The Glasgow Guide

Songs of Robert Burns

Robert Burns,
page 5 of 17

ingenuity in discussing the subtle points of Calvinistic belief, which, as preached then, was all too narrow for a poet’s creed. Love, however, entered upon the scene and cut short his mathematical studies, merry-makings, and rambles. From this time the amorous passion, represented sometimes by present raptures, sometimes by sad remembrance, and not unfrequently by transient fancies vivid and beautiful, held perpetual sway over his heart. He left Kirkoswald after a sojourn of three summer months, during which his character and genius had received a bias which they retained through every subsequent change. To his residence here at a time so impressionable, as much as to his warm and comprehensive humanity, we may ascribe that overflowing sympathy with the pariahs whom society and church have cast out, which made the rafters of Poosie Nancy’s ring with the beggar’s jubilee, and carried to Satan himself compassion and a ray of hope.

The father of Burns had now removed to the farm of Lochlea, to which a new interest has been added by the recent discovery of an ancient crannog buried in the bed of the drained loch. The poet, having now completed his youth and education, took service as ploughman with his father, receiving seven pounds as yearly wages. At Lochlea, if anywhere, Burns resembles the attractive picture, familiar in drawing-rooms, of the inspired peasant musing happily at his plough and making plain living and high thinking poetical and splendid. At this period, in whatever social frolics he shared, he preserved his morals uncorrupted and his name unstained. In every relation of life he bore himself well, while his bright parts and winning manners seemed fair auguries of worldly success. At the age of twenty-three, before his imagination had ranged far, or his emotional nature been deeply stirred, his energies have been directed to practical objects of ambition. But the incompatibility of poetical genius with wealth and common happiness is proverbial, and Burns was already a poet.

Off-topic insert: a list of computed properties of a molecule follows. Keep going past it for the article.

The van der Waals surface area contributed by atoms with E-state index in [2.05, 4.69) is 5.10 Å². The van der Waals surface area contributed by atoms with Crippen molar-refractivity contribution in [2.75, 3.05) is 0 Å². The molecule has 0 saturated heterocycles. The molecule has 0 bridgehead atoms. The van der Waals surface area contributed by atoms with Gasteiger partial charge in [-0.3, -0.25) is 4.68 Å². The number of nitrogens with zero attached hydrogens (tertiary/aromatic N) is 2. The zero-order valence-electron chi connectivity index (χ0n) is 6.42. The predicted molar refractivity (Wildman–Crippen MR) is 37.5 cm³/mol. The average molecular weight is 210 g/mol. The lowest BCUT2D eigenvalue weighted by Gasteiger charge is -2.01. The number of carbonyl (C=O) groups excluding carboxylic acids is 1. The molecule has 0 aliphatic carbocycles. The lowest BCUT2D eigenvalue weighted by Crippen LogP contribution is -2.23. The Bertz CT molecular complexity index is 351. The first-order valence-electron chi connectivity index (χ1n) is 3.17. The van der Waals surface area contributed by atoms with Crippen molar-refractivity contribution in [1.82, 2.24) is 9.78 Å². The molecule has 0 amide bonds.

The early indications of imaginative minds have already been discerned. His love of solitude as much as his delight in company, his melancholy as much as his mirth, his trembling sensibility to external impressions as well as his rich resources of ardent feeling-all these pointed out his destined path, and he followed that path, not so much with deliberate purpose as with an irresistible instinct compared with which resolution is a broken reed. As he approached to manhood the necessity for musical utterance awoke whenever his heart was moved. After the long day’s labour, when the others talked idly by the peat-fire, it was noticed that Burns sat pensive and silent apart. These moods of rapt abstraction overcame him at the end of a ploughed furrow, on the harvest field, among scenes of boisterous and thoughtless mirth. The sight of a mountain daisy, a field mouse, and above all a lovely face, could transport his fancy into worlds unrealised. The result of these stolen moments of brooding thought soon became known. Before he was far advanced in his teens, captivated by the charms of a rustic beauty, he had written the song,

“Oh, once I loved a bonnie lass;
Ay, and I love her still,“

which, if it is not suffused with the glow of his later lyrics, manifests that the youth had the invaluable gift-then one of the most uncommon-of expressing his feelings in a natural manner. We see that Burns made his first effort in a song. He was, indeed, emphatically a singer, and his poems, splendid productions as they are, stand in secondary relation to his great lyrical masterpieces. In his poems he


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